Q: We’re in the middle of purchasing a house, and the seller has been less than quick in agreeing to repairs we requested based on our home inspector’s report.
Since we weren’t getting anywhere with the seller, we sent him a termination and release form signed by my wife and me. Once they received our termination letter, they decided to counter by agreeing to make all of the repairs we had originally asked for.
We were told that by signing this document, we were free and clear to end this deal. However, our real estate agent now tells us that we are legally required to move forward with the deal.
Is this true? Why shouldn’t we be able to cancel the agreement when they did not agree to make the repairs to the property? Do we have any legal right to get our earnest money back?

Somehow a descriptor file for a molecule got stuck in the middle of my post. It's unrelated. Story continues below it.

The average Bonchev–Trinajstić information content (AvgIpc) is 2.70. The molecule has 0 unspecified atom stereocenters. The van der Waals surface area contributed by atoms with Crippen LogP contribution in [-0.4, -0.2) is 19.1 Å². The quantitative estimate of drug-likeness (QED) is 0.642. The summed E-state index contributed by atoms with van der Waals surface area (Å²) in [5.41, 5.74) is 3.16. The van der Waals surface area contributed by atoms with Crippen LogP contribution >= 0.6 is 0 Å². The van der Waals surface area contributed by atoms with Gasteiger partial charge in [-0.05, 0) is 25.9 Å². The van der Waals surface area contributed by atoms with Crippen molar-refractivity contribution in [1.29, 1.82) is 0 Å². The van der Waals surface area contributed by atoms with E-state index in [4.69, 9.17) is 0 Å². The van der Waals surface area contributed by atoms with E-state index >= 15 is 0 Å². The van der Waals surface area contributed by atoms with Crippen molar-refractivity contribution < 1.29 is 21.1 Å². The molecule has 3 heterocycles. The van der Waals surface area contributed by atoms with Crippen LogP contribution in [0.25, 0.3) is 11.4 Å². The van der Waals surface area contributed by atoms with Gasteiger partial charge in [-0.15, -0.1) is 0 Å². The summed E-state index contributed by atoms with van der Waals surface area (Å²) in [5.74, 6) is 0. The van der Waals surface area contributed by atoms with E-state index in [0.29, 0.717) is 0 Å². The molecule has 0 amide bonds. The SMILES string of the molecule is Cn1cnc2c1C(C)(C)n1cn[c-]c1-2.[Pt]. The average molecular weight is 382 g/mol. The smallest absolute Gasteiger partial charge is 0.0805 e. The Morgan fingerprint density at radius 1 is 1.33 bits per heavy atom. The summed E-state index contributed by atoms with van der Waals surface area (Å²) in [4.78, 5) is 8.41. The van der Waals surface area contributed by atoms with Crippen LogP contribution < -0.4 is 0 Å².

A: What does the contract for purchase that you signed say about termination? Many contracts require that you terminate your contract in writing. If you terminated the contract in writing, and followed any other requirements of the termination paragraph in your contract, then you should be done. The seller can’t come back and say, “Okay, I now accept your terms” and force you to agree.
Your biggest problem is that you’re taking legal advice from a real estate agent. Unless your agent is an attorney, she is not qualified to tell you whether you are legally required to move forward with this deal.
Please speak to a competent real estate attorney who can review your documents with you tell you whether you need to proceed or can walk away from this deal and collect your earnest money.
Published: Jul 22, 2006
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